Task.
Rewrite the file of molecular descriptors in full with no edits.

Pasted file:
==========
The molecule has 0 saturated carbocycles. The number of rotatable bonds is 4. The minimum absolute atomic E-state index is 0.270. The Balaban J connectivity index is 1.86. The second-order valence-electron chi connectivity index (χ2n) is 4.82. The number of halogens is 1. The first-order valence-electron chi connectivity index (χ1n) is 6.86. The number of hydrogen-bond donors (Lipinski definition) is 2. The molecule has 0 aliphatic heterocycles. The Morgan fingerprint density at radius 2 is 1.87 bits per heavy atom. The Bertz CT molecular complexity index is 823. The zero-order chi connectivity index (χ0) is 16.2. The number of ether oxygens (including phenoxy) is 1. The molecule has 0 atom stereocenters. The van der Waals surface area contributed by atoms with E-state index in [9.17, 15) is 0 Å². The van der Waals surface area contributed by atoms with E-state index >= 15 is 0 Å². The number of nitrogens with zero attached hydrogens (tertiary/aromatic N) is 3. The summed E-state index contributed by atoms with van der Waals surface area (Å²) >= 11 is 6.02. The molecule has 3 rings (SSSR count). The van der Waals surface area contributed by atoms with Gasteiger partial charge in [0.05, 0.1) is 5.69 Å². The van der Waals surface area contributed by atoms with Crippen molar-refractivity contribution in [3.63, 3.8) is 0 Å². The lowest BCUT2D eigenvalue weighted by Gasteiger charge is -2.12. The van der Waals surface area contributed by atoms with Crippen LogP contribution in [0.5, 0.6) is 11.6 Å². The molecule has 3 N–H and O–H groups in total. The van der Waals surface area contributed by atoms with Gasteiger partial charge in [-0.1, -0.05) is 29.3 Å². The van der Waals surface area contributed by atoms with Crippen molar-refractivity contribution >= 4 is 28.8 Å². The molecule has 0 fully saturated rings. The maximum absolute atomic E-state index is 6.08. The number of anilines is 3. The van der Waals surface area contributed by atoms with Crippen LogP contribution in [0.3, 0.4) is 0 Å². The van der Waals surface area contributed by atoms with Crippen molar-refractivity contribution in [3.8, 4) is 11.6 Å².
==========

The molecule has 0 saturated carbocycles. The number of rotatable bonds is 4. The minimum absolute atomic E-state index is 0.270. The Balaban J connectivity index is 1.86. The second-order valence-electron chi connectivity index (χ2n) is 4.82. The number of halogens is 1. The first-order valence-electron chi connectivity index (χ1n) is 6.86. The number of hydrogen-bond donors (Lipinski definition) is 2. The molecule has 0 aliphatic heterocycles. The Morgan fingerprint density at radius 2 is 1.87 bits per heavy atom. The Bertz CT molecular complexity index is 823. The zero-order chi connectivity index (χ0) is 16.2. The number of ether oxygens (including phenoxy) is 1. The molecule has 0 atom stereocenters. The van der Waals surface area contributed by atoms with E-state index in [9.17, 15) is 0 Å². The van der Waals surface area contributed by atoms with E-state index >= 15 is 0 Å². The number of nitrogens with zero attached hydrogens (tertiary/aromatic N) is 3. The summed E-state index contributed by atoms with van der Waals surface area (Å²) >= 11 is 6.02. The molecule has 3 rings (SSSR count). The van der Waals surface area contributed by atoms with Gasteiger partial charge in [0.05, 0.1) is 5.69 Å². The van der Waals surface area contributed by atoms with Crippen molar-refractivity contribution in [3.63, 3.8) is 0 Å². The lowest BCUT2D eigenvalue weighted by Gasteiger charge is -2.12. The van der Waals surface area contributed by atoms with Crippen LogP contribution in [0.5, 0.6) is 11.6 Å². The molecule has 3 N–H and O–H groups in total. The van der Waals surface area contributed by atoms with Gasteiger partial charge in [-0.1, -0.05) is 29.3 Å². The van der Waals surface area contributed by atoms with Crippen molar-refractivity contribution >= 4 is 28.8 Å². The molecule has 0 fully saturated rings. The maximum absolute atomic E-state index is 6.08. The number of anilines is 3. The van der Waals surface area contributed by atoms with Crippen LogP contribution in [0.3, 0.4) is 0 Å². The van der Waals surface area contributed by atoms with Crippen molar-refractivity contribution in [3.8, 4) is 11.6 Å².